So, who will inherit these challenges? Some suggest Shelby County Director of Schools Dorsey Hopson is a leading candidate. He endorsed Bill Lee and is playing a role in Lee’s education transition. Other possibilities include some current Tennessee superintendents.

This look back at the last time the role was vacant offers some ideas of who is out there for Lee to consider.

What are your thoughts? Who should be Tennessee’s next Commissioner of Education? What’s the biggest challenge they will face?

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McQueen Leaving TNDOE

After what can charitably be called a rocky tenure at the helm of the Tennessee Department of Education, Candice McQueen has miraculously landed another high-level job. This time, she’ll takeover as CEO of the National Institute for Excellence in Teaching, an organization apparently not at all concerned about the track record of new hires or accountability.

In a press release, the organization says:

“Candice McQueen understands that highly effective teachers can truly transform the lives of our children, our classrooms, our communities and our future,” said Lowell Milken. “Dr. McQueen’s deep experience in developing and supporting great teachers and her proven leadership in working with so many state and local partners will enable us to expand and strengthen NIET’s work across the country. Dr. McQueen will build on the 250,000 educators, 30,000 teacher leaders and 2.5 million students already impacted by NIET to better develop teacher leaders, increase student achievement and provide greater opportunities for all students. We are so pleased to have her on board and leading us from our new base of operations in Nashville.”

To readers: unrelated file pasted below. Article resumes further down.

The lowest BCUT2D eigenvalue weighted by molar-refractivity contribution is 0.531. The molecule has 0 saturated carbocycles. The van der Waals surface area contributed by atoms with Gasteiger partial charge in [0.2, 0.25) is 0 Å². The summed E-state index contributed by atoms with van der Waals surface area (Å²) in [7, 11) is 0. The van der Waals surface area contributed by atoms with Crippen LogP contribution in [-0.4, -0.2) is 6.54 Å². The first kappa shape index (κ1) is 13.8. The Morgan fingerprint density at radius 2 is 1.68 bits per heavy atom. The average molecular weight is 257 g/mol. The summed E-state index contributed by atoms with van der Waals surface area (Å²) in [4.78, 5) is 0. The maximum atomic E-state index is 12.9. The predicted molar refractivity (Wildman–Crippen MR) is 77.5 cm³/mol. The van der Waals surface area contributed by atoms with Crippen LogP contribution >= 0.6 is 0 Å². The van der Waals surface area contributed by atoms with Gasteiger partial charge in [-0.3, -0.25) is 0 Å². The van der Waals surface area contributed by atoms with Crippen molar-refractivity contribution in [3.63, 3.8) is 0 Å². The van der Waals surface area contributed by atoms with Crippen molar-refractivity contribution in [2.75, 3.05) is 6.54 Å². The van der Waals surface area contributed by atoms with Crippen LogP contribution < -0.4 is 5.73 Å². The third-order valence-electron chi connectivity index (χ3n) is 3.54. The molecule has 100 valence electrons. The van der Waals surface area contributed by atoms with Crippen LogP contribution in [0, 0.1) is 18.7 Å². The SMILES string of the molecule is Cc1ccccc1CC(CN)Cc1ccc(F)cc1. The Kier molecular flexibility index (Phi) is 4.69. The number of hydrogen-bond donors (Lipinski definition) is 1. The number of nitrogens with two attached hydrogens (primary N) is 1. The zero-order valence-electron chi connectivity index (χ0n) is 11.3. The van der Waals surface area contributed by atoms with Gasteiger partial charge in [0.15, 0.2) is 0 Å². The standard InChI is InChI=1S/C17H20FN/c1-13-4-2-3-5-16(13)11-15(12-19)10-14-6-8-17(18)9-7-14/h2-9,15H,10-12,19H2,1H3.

Apparently, they missed most of the past four years. Certainly, they missed this key element on teacher effectiveness:

Here’s a key piece of information in a recent story in the Commercial Appeal:

The report admits an inability to draw a direct, causal link from the changes in teacher evaluations, implemented during the 2011-12 school year, and the subsequent growth in classrooms across the state.

Over the same years, the state has also raised its education standards, overhauled its assessment and teacher preparation programs and implemented new turnaround programs for struggling schools.

Whatever NIET’s motives, teachers and parents across the state are likely to breathe a sigh of relief that the McQueen era is coming to an end. Likewise, the General Assembly will no longer be subject to her broken promises of “doing better” next time when it comes to issues like TNReady.

In fact, just today, I wrote about the need for our state to move in a new direction on testing (long overdue) and the importance of selecting a new Commissioner to lead that work.

Next: Who will Bill Lee select to lead education policy in Tennessee?